Looking for a card game that exercises your creativity, visual recognition, and storytelling plus will have you roaring with laughter? You’ve found it in RoarStack, where you connect the many things you can see in inkblots to extend a group story while potentially scoring points. It is a game which draws on your visual creativity and storytelling in new ways. It can be played as a game with complex strategies as you try to get other players to use particular phrases or word, or it can be a practical problem-solving tool, or it can be just a fun-filled storytelling. You will be surprised and amused by how everyone sees something different and how quickly stories can change direction. Most card games focus on points and/or characters with beautiful graphics to help guide you. RoarStack is coloring outside the traditional lines; it is stories around abstract art inkblots, which only have the meanings you give them; It is up to you to see something related to the story. It is a game where unexpected and sometimes insightful outcomes are the norm.
In most other card games, the difference between victory and defeat is mostly in the cards and their probabilities; your creativity and the story are secondary. But in RoarStack you have to be creative in what you see and connecting it to the story. There aren’t obvious items on the cards, only artwork that you need to interpret in context. It’s up to the players to decide how to interpret their cards and build on the previous one, which means that every game tells unique stories based on the collective creativity of everyone involved. And for strategy, its about understanding and listing to your fellow players.
Let’s give you an example so you can see how many different things are in the cards. Look at the images above, for which the video showed two interpretations. Now think about animals and look around in the card. What else can you see? Can you see part of a frog? (Hint, it’s white). Now think about westerns while still taking about animals. Anything? Maybe you can see a chihuahua with pistols on the left, or maybe its cat ready for a fight. If you are looking for people, maybe you will see a surprised person with a big hairdo (bottom left) or two faces arguing loudly (brown regions in the middle of the right card). What people see depends on their viewpoint — it is really hard to see the chihuahua on the right version of the card even when you’ve already seen it.
Here is another example.. ponder it while thinking of animals. Then think about aliens. Imaging its your play in the game and take a minute to look at them before reading on
When thinking of animals did you see a pair of blue fish kissing (bottom left) or a blue-headed owl (or maybe it’s a bear) devouring a small blue bird (upper right). For aliens, the green giant on the left is obvious — but did you see inside what might be a blue faced alien with no arms? Did you see a blue-winged angel (which was also the blue bird being eaten by the owl)? Or what about the white winged alien with small arms and blue eyes (lower middle left)? As it was described in a round of play testing, the Green Giant had eaten the other aliens and was dropping a load on the white winged alien, who is the ghost of the previous card’s alien which the giant just killed. If these sound crazy, note each of these has been an item seen in play testing, there are probably many more hiding in the inkblots that won’t been seen until the context is right.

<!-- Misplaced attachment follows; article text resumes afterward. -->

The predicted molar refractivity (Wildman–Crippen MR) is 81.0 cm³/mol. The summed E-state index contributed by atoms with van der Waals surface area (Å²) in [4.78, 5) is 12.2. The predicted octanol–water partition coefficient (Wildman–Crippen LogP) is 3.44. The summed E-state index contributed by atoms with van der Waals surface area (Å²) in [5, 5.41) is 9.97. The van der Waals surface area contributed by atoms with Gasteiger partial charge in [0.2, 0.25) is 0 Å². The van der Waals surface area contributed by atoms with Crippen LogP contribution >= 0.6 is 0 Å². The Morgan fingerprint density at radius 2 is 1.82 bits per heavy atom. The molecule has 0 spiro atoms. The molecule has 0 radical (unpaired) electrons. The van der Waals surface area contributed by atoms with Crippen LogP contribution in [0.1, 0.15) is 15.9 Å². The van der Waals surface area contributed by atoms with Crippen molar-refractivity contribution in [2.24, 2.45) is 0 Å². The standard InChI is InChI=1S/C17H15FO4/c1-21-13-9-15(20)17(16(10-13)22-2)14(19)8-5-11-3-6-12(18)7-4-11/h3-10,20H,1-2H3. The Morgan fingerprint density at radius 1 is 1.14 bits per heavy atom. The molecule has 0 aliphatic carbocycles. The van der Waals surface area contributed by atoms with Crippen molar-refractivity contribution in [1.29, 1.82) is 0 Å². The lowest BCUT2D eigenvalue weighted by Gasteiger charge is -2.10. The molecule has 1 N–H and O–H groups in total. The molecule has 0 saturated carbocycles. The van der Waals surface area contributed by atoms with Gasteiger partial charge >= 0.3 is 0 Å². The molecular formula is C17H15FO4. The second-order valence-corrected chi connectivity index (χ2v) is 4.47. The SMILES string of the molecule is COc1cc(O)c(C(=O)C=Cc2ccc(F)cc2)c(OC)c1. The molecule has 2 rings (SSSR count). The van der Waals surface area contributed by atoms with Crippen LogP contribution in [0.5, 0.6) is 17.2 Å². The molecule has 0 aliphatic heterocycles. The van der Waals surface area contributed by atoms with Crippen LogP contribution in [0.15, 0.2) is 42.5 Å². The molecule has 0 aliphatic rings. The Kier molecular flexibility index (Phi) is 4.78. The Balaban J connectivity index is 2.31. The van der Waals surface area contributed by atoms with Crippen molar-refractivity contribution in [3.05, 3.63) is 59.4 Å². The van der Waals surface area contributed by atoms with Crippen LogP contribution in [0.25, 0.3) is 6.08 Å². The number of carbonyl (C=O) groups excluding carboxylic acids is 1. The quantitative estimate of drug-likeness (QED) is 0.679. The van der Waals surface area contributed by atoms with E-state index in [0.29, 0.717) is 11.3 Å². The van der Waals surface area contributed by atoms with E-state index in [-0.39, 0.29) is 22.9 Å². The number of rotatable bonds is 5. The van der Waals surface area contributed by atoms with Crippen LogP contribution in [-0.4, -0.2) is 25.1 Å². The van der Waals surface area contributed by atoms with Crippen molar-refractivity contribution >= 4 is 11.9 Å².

There is some hard science behind RoarStack and why/how you see different things. The human brain often finds connections because of priming — when one concept is active in your brain it increases the potential to connect other ideas to it. What you see depends on your experience as well as on the theme, on the conversation, on your mood, and on anything else in the current context. This priming feature turns out to be very helpful when using RoarStack for innovation. It also might provide insights into what your friends are thinking — a group of girls playing in class noted one player kept seeing everything as either a battle or as related to sex.
We have a youtube channel with many different play videos.. check out many different modes of play.
Though we provide multiple potential rule sets to get you going, RoarStack is about your creativity, so the rules are also flexible. Our website will have a section for user variations — so if you develop a good new way to use them let us know.
Themes are optional but can constrain the allowed stories in any mode. Constraints can be general e.g. stories about animals, or specific relations, e.g. your character must defeat the previous character, or your character must help the previous character toward some common goal. In the expansion theme deck we’ll provide some fun themes to use.
Story Play: The simplest RoarStack game, for casual group play or children, is Story Play, wherein you relate your card to the previously played card, possibly within the optional theme of the round. In Story Play, the added sayings and card value/suits don’t matter, just the inkblots and the laughter. This is a good mode for young children and people more interested in collaboration and storytelling than competition. You can still have competition by making each card’s interaction a battle, and declare a winner based on who uses all their cards first.